Tariff reductions are great news for Vietnam's exporters but the agreement also presents certain obstacles to fully engaging in the market.
The number of tariff lines South Korea will cut for Vietnamese imports under the Vietnam-Korea FTA (VKFTA) is 95.4 per cent of the total, 5 per cent higher than other countries such as China, Indonesia, Malaysia and Thailand.
The question, however, is whether Vietnam can take advantage of the opportunities, which was asked at the conference “Vietnam-Korea FTA: Opportunity to Boost Exports”, held by the Vietnam Trade Promotion Agency under the Ministry of Industry and Trade (MoIT) on July 14.
According to Mr. Pham Khac Tuyen, Manager of the Northeast Asia, Asia Pacific Market Department under MoIT, the VKFTA will expand the market for Vietnam’s exports, with the high number of tariff lines being reduced bolstering the competitiveness of its products heading to South Korea.
He added that textiles and fisheries are best placed to take advantage of the FTA. Textiles already record the largest export turnover to South Korea. When the VKFTA takes effect most textiles will be subject to a tax rate of 0 per cent instead of 8 to 13 per cent, as now.
Meanwhile, seafood exports to South Korea have increased sharply in recent times, especially shrimp, Mr. Tuyen said. Demand for seafood consumption in South Korea is continually increasing and the capacity of Vietnamese enterprises to meet demand is gradually improving.
Of particular note, on January 1, 2016 South Korea will completely eliminate tariffs on Vietnamese shrimp but apply quotas. Despite such quotas creating certain obstacles for Vietnamese exporters, the 0 per cent tax rate still presents them with a great deal of opportunities.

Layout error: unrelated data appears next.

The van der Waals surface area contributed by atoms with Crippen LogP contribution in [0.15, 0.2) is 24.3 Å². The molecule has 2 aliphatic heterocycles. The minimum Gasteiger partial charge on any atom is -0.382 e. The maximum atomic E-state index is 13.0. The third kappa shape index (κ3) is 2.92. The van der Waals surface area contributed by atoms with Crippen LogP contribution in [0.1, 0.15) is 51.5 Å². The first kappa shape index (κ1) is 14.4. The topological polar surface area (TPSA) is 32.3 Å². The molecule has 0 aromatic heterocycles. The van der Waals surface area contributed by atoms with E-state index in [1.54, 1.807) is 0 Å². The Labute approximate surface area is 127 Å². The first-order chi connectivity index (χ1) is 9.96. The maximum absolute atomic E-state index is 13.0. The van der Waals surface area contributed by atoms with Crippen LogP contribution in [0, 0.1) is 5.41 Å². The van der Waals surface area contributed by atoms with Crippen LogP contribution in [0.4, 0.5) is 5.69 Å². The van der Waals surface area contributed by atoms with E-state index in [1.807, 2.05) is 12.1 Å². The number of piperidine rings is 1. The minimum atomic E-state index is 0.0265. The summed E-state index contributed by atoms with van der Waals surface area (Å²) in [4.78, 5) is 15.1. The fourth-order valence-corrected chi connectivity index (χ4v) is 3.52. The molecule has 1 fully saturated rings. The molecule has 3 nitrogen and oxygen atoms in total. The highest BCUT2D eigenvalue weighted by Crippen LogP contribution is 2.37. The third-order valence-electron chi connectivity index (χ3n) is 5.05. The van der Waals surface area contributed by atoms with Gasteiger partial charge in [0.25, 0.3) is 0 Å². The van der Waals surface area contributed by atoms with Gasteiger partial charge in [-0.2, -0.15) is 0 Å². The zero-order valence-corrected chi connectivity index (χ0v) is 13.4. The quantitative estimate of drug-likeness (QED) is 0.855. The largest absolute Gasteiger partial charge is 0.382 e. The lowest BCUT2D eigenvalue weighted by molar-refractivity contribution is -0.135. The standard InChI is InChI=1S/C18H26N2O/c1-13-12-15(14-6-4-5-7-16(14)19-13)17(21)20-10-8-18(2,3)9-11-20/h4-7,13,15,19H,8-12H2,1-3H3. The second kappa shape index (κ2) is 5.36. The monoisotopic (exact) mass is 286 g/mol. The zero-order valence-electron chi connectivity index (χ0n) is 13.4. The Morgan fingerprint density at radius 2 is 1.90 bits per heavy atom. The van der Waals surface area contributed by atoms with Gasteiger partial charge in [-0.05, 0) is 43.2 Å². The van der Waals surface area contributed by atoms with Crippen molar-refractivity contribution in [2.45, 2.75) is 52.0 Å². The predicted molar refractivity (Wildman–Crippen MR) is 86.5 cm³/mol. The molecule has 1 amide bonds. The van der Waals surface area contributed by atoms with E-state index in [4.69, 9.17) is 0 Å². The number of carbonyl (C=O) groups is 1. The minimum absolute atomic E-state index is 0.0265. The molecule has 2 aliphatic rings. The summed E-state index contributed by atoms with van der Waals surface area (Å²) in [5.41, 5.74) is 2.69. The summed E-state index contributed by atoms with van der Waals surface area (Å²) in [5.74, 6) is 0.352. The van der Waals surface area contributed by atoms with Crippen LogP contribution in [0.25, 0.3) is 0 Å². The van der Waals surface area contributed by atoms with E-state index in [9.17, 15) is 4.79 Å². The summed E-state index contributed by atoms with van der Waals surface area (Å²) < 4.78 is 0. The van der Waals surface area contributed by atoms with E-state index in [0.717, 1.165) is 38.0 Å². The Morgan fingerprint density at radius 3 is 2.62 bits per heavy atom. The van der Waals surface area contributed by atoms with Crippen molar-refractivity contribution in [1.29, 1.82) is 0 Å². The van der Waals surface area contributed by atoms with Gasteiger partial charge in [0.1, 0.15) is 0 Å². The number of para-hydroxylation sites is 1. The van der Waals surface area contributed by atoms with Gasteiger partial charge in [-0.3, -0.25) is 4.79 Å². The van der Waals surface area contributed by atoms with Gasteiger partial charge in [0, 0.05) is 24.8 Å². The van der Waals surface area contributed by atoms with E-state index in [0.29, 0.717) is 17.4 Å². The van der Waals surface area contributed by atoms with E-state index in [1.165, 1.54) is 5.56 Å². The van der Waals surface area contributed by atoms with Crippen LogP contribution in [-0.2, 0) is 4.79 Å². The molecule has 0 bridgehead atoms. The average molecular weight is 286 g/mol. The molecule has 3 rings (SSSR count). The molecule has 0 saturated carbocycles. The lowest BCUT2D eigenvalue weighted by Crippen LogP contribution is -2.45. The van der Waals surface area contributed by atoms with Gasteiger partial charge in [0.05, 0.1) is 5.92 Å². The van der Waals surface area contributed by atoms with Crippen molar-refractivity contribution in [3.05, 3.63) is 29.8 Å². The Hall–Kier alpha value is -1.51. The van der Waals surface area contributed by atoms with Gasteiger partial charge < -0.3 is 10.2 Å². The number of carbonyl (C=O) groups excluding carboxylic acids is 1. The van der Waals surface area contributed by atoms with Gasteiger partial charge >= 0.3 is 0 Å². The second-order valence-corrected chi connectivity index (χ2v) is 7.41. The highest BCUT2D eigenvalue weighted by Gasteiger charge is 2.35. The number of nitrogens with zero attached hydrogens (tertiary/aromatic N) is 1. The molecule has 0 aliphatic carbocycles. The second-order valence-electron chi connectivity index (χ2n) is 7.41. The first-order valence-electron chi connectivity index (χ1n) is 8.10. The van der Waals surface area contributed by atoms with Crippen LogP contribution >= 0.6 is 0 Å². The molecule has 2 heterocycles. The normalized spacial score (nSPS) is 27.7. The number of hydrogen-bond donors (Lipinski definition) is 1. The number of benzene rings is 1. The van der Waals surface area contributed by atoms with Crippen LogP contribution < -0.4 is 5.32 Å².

According to the Vietnam Association of Seafood Exporters and Producers (VASEP), South Korea is currently the fifth largest market for shrimp in the world, after the US, Japan, the EU and China. In 2014 alone South Korea imported 62,878 tons, of which 27,791 tons came from Vietnam.
The opportunities may be clear but VASEP said that the VKFTA will also present many challenges for Vietnam’s exports, especially stricter quality management.
Product quality and food safety are major concerns in South Korea. Vietnam’s dragonfruit exports, for example, had quarantine issues between 2005 and 2010 before finally being allowed into the country. Quarantine issues, therefore, will be a major challenge for Vietnamese exporters.
Mr. Tuyen suggested that to take advantage of tax cuts and seize market opportunities, Vietnamese enterprises must obtain market information and understand trends in South Korea. At the same time, enterprises need to take advantage of support channels from the Vietnamese and South Korean governments to limit the risks and shorten quarantine times.